Referring now to FIG. 3, the drill assembly 10 is shown with a bolt driver generally designated by the numeral 14 inserted therein. The drill assembly 10 receives the bolt driver 14 through the flinger opening 86. The bolt driver 14 includes an upper section 102 and a lower section 104. The lower section 104 is essentially identical to the drill steel lower section 90 shown in FIG. 2.

The lower section 104 is inserted into the axially mounted collet 46 positioned for reciprocal movement within the shaft 26. The collet mating surface 94 frictionally engages an outer surface 106 on the bolt driver lower section 104. Once the lower section 104 has been inserted into the collet 46, fluid is injected into the flinger internal chamber 58 to move the collet 46 downwardly in an axial direction to grip the outer surface 106.

The bolt driver lower section 104 includes a tapered end portion that abuts the insert 78 after insertion. The insert 78 includes a threaded surface 108 that threadedly connects the insert 78 to the upwardly projecting member 76. The lower end portion of the bolt driver 14 engages the sealing means 68 so that the internal cavity 38 is effectively sealed from fluids from the chamber 58.

Referring now to FIGS. 4-5, there is shown the drill head assembly 10 in combination with the adaptor generally designated by the numeral 16. The adaptor 16 functions as a water distributor in the installation of roof bolts and rock anchor assemblies, such as the OneStep™ self-drilling rock anchor sold by the Hilti Corporation. The adaptor 16 includes an upper section 112, a lower section 114, and a spool valve 116 positioned within the upper section 112. The lower section 114 is essentially identical to the lower sections 90, 104 shown in FIGS. 2-3.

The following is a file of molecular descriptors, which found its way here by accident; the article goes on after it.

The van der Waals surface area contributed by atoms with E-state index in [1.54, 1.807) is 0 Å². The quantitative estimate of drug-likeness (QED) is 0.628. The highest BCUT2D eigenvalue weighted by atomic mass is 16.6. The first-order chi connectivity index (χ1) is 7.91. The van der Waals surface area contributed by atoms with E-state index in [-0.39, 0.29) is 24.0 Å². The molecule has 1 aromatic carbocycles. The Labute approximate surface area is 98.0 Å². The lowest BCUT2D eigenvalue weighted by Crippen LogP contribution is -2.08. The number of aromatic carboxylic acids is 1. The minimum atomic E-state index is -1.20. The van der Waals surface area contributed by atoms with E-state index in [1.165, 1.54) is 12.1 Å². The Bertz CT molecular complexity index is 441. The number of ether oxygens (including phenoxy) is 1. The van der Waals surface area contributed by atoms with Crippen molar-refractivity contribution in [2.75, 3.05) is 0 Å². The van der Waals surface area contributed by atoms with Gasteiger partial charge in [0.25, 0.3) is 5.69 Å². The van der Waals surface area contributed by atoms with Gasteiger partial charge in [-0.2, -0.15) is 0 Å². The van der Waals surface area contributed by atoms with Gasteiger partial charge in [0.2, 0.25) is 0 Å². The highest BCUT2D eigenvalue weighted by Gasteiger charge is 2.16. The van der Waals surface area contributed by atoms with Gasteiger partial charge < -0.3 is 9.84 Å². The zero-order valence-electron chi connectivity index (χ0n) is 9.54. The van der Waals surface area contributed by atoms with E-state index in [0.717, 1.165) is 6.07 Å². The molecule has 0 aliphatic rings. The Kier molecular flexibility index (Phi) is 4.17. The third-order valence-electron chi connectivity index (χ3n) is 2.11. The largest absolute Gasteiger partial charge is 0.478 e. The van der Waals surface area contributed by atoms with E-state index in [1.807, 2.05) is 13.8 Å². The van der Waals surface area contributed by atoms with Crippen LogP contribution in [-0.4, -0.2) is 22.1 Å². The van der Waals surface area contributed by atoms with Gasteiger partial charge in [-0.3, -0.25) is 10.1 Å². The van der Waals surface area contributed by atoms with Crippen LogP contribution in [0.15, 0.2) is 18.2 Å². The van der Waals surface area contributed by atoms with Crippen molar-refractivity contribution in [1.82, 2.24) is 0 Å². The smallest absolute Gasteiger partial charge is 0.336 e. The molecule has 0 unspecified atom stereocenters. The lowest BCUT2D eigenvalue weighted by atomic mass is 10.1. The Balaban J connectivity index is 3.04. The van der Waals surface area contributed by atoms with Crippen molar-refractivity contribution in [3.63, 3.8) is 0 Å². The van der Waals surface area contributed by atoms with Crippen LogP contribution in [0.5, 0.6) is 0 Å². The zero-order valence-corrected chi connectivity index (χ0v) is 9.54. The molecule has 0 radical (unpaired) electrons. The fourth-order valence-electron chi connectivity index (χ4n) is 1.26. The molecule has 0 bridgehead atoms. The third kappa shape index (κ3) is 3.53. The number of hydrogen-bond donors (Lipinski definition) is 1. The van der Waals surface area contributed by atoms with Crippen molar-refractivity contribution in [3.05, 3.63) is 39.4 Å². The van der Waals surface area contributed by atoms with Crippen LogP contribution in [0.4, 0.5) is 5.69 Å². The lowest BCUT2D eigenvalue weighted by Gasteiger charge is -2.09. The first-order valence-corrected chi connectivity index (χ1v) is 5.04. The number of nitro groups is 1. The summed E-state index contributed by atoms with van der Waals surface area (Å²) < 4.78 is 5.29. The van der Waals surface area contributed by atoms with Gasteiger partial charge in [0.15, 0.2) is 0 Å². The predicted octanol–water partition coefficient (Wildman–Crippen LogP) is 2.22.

The spool valve 116 includes a horizontal bore 118 that holds a gate mechanism 120 for moving the valve 114 from a closed position shown in FIG. 4 to an open position shown in FIG. 5. In the closed position, low pressure fluids, preferably water-based lubricants or coolants, are distributed along the sides of a rock anchor (not shown) during the drilling step in the rock anchor installation. In the open position, high pressure fluids, preferably water-based, are directed into a center bore in the rock anchor (not shown) to inject resin or resin cartridges (not shown) into the upper portion of the rock anchor (not shown).

The gate mechanism 120 includes a resilient member 122 and three slidable members 124, 126, 128. The slidable members 124, 126, 128 are mounted on a rod 130 within the bore 120. The resilient member 122 applies a biasing force on the slidable members 124, 126, 128 so that a pair of side ducts 132, 134 remains open when the gate mechanism 120 is in the closed position. The slidable member 124 closes a center duct 136 in the closed position.

The slidable members 124, 126 are mounted on the rod 130 at a predetermined distance to define a gap 138 that corresponds to the width of the center duct 136. In the closed position, the gap 138 is positioned between the center duct 136 and the side duct 134. In the open position as shown in FIG. 5, the gap 138 is aligned with center duct 136 so that fluid flows therethrough. The slidable members 124, 128 close the side ducts 132, 134 in the open position.